Usability Testing Methods: Definition & Hallway Usability

Instructor: David Gloag

David has over 40 years of industry experience in software development and information technology and a bachelor of computer science

Comprehensive testing is an important part of product development these days. In this lesson, we'll take a look at usability testing, what it is, methods for doing it, and how it compares to hallway usability.

Passing the Test

We live in a world where simply making a product isn't enough. It must work, and work as expected. For example, do we accept a vehicle that doesn't steer correctly? Do we accept a television whose color is off? Or do we accept a piece of clothing that doesn't fit? Not likely!

It's in our nature to refuse anything that doesn't measure up, or meet a specific need. So how do manufacturers guarantee success? How do they ensure that a product will satisfy customer expectations? They use many forms of testing, of course, and one in particular, usability testing.

What is Usability Testing?

Usability testing is that part of verification and validation (V&V) that focuses on having actual end users test a product. Its purpose is twofold:

  1. To determine if a product works as planned.
  2. To determine whether a product meets the needs of the target user.

Usability testing is becoming a significant portion of testing strategies today, as manufacturers strive to satisfy every aspect of their customer's needs.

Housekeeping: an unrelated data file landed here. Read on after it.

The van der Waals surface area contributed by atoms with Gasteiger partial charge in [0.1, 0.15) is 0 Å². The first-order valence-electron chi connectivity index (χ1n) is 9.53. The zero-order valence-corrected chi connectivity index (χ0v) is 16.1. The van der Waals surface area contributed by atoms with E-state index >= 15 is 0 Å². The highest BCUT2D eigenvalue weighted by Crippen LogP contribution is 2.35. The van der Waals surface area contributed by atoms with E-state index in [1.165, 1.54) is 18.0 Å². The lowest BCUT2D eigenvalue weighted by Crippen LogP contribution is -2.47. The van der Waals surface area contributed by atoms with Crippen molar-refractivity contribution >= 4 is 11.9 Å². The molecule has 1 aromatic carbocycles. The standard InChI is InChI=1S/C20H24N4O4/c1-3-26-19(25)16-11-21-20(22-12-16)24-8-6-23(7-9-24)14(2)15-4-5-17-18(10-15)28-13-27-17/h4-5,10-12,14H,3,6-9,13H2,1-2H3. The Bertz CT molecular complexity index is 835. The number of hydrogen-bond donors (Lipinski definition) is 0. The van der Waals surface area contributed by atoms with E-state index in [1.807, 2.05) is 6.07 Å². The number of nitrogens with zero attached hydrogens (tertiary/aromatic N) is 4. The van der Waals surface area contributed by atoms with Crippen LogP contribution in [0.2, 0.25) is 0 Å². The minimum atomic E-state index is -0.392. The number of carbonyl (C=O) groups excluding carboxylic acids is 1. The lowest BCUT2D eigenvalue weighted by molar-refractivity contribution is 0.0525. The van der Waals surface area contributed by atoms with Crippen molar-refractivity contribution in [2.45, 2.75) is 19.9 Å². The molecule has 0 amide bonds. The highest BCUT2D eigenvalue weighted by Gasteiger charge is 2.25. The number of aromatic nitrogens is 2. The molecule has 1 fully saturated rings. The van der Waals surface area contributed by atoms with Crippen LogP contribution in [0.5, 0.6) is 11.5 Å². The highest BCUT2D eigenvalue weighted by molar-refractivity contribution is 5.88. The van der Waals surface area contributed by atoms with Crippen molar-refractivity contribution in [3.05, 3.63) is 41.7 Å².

As an example, consider the last time you bought a product at the store, but weren't really sure it was right for you. You took it home and tried it out in the exact situations that the product was meant for. Did you like it? Did it perform as expected? If the answer was no to either question, you take it back. That try-out process is usability testing.


Because usability testing methods are somewhat unique depending on the product being tested, there are many of them out there. Let's talk about the two main categories:

  • Lab-Based - in this category, testing is done a controlled situation, such as a lab, and usability testers go to that lab to perform the testing. For example, a company that builds a software product may set up a lab with several stations that have the software installed, and ask the testers to come to the lab and try it out.
  • Remote - in this category, testing is done on location, such as in the tester's home. The product is question is sent to the tester, who uses it in the actual situation the product was meant to operate in.

Remote testing is done when the environment figures significantly in how the product is used. For example, software manufacturers often use remote usability testing because remote personal computers will differ from those in the office, and the variation can tell them things about how the software reacts to different environments. Remote testing can also be cheaper than organizing and providing the necessary equipment for a lab-based test.

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